Bio of Gerald (Jerry) Schneir
Born in 1931, Jerry was educated here in west Los Angeles, attended UCLA, spent some time in the US Army Air Force and finished his education at USC where he received his Doctor of Pharmacy degree in 1956. He spent several years as a hospital pharmacist, opened his own pharmacy in Mission Hills which he ran for about 15 years and then went into managed health for the rest of his professional life.
During all this time he developed a love for photography and became a well respected collector of antique cameras, having about 900 when he decided to donate his collection to UC Santa Barbara’s photography department which had a large area devoted to displaying antique cameras. While he had his pharmacy, he displayed a large sign requesting antique cameras which he willingly bought from his customers & patients. Also during this time he was active in many local photographic clubs and attended many seminars and also participated in presenting current thinking on new photographic enhancements.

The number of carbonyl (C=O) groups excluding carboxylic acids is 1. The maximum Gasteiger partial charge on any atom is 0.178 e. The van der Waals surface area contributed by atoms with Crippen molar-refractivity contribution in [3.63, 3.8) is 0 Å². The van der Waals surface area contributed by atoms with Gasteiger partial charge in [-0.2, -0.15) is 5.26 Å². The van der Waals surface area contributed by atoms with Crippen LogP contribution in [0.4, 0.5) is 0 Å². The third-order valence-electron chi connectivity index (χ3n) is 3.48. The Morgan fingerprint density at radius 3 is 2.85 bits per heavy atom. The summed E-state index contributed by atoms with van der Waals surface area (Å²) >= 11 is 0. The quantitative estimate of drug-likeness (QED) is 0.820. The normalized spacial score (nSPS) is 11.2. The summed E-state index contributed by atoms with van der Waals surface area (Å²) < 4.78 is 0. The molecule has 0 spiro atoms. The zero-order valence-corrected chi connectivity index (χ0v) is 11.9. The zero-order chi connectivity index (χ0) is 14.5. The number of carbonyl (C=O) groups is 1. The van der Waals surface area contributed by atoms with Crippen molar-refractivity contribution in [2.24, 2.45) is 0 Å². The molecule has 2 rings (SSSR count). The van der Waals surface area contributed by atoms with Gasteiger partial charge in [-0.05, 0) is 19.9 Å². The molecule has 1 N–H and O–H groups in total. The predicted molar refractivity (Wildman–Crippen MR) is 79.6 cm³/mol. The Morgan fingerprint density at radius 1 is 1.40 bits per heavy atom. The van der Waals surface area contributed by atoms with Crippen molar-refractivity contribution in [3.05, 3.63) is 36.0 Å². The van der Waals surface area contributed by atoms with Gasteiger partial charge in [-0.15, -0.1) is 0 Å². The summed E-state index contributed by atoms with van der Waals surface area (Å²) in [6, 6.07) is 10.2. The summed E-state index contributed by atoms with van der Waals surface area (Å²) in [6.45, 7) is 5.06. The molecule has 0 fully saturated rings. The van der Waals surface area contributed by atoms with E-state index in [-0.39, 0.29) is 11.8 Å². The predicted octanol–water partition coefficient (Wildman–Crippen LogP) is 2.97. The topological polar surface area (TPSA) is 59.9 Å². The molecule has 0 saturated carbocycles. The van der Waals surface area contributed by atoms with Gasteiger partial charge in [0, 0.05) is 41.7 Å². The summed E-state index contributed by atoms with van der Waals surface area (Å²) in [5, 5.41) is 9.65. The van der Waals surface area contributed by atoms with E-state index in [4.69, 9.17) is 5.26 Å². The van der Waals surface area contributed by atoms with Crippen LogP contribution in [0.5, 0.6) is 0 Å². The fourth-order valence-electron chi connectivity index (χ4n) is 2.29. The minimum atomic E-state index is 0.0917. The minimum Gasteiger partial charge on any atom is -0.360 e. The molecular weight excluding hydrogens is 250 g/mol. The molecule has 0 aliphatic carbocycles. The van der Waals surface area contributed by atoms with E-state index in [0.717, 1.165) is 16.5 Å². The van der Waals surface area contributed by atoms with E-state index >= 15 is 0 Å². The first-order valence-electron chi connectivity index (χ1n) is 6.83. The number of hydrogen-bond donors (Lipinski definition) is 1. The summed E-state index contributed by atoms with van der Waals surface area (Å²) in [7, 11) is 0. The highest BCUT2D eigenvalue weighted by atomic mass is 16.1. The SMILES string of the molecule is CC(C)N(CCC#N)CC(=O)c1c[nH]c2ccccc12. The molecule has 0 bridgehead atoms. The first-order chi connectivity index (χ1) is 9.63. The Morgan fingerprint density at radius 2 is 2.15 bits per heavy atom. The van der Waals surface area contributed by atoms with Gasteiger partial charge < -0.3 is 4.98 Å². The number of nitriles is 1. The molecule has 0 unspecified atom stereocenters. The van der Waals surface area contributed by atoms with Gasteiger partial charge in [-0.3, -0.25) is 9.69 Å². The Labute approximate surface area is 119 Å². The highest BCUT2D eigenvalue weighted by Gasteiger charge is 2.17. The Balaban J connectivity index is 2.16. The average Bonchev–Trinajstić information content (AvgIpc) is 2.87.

It was while he was attending one of these seminars that he learned about Emeritus and heard that they were looking for a new photography instructor. He immediately sent in an application which was rejected by Maggie Hall, Associate Dean at Emeritus as saying the position was already filled. About a month later he was contacted by Emeritus saying the instructor that they hired was not working out and if would he still be interested. Needless to say, he said a very loud yes and has been an instructor at Emeritus since about 2005.
Initially he devoted much of his time to helping students to master the controls and features of the new cameras as they were brought to market. As smartphones started to take over the camera market, he has been spending much more of his teaching on composition and encouraging students to send in photos via email for both him and the class to discuss and evaluate. He is a strong believer in that while a perfectly exposed and blur free image can fail to get good attention, a well-composed image, even if poorly exposed or focused, can receive good, even great comments from viewers.
Gerald "Jerry" Schneir